To me, ecohydrology means looking at a landscape, with soil, trees, and the sky above them, and understanding how water moves between these three elements. I’m especially interested in plants and how they transport water between the soil and the atmosphere, how they deal with drought, and how their water status affects their rate of CO2 uptake.
What are your undergraduate and graduate degrees in?
I did my BSc in geosciences and my MSc in geophysical engineering, both at the Ecole et Observatoire des Sciences de la Terre (EOST), an engineering school in Strasbourg, France. I then did a PhD in Civil and Environmental Engineering at Princeton University (NJ, USA). I was part of the program in Environmental Engineering and Water Resources.
How did you arrive at working in/thinking about ecohydrology?
Very gradually! I went into geophysics because I wanted to “find groundwater in the desert”. Turns out it’s not really what geophysical engineers do… For my masters, I worked on mapping soil moisture in Kenya. My next project was on tree roots. My PhD was on leaf water, and finally for my postdoc, I’m looking at trees from satellites to understand plant water content. It has been very interesting to study each piece of the puzzle separately throughout my education, and now I feel like I’m finally ready to look at the whole picture at once.
What do you see as an important emerging area of ecohydrology?
I’m fascinated by the amazing contribution that remote sensing can bring to ecohydrology. New sensors are developed and launched every year and it’s hard to keep up with all the new data, so a lot of it is underutilized. For example, microwave remote sensing can tell you about the water content of canopies. Simultaneously, we get photosynthetic activity of vegetation from solar induced fluorescence measurements. I think that ecohydrologists are really going to benefit from bringing all these different types of measurements together to get a more complete picture of the water cycle in different ecosystems. I also really love how remote sensing means that you can choose to study any place, vegetation, or climate in the world. It’s a bit like travelling but without leaving your desk!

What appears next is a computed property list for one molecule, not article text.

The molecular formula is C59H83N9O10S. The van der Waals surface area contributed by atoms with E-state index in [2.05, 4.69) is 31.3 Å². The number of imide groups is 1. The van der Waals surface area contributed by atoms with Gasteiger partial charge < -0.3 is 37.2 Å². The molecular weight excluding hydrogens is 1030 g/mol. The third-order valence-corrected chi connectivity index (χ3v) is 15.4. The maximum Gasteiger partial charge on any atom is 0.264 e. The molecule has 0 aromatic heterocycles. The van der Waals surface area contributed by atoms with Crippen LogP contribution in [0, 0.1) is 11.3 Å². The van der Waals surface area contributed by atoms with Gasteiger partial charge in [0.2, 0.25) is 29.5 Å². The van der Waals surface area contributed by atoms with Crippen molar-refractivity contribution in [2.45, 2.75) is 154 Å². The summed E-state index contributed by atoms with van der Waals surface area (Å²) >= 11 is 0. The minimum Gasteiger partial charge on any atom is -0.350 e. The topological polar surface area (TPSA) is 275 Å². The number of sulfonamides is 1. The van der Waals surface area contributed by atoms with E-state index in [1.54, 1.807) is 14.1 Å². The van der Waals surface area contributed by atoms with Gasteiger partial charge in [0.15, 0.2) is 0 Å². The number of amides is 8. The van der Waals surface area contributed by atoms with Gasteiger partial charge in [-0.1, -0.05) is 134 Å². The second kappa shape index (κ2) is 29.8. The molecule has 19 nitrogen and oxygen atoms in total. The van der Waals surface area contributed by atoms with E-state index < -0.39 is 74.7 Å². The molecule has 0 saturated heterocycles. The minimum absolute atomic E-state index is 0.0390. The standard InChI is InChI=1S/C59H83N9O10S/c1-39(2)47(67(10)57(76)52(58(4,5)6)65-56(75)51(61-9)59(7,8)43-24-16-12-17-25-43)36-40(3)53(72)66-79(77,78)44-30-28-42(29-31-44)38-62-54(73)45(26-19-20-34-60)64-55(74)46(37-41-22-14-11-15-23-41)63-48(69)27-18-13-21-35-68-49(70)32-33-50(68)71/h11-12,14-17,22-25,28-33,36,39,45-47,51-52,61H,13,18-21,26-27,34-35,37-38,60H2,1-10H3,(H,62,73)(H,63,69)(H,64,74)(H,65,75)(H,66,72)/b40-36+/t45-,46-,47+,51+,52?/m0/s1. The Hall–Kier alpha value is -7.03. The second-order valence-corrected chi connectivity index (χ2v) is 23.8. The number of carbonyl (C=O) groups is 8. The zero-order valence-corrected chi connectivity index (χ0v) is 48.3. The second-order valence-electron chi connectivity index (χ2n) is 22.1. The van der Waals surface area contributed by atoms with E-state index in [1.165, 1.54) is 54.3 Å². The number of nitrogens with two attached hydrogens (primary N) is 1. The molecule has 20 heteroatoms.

Do you have a favorite ecohydrology paper? Describe/explain.
Tough one! I think one of my favorite papers is: Ehleringer, J. R., & Dawson, T. E. (1992). Water uptake by plants: perspectives from stable isotope composition. Plant, Cell & Environment, 15(9), 1073–1082. It is such an elegant paper that looks at where water in plants is coming from and where it goes, depending on the season. It combines stable isotope analysis of rivers, stem, and leaves, and in just a few pages, gives the reader a very complete picture of how plants uptake water. This paper was one of the founding papers for my PhD work using stable isotopes of water to look at transpiration suppression from dew deposition.
What do you do for fun (apart from ecohydrology)?
I’m an avid rock climber and runner. My husband and I travel regularly for climbing and it’s a really fun way to explore a new area. I also play the viola in local orchestras and chamber music groups. Finally, I have a three-month-old daughter and my new favorite hobby is to make her laugh!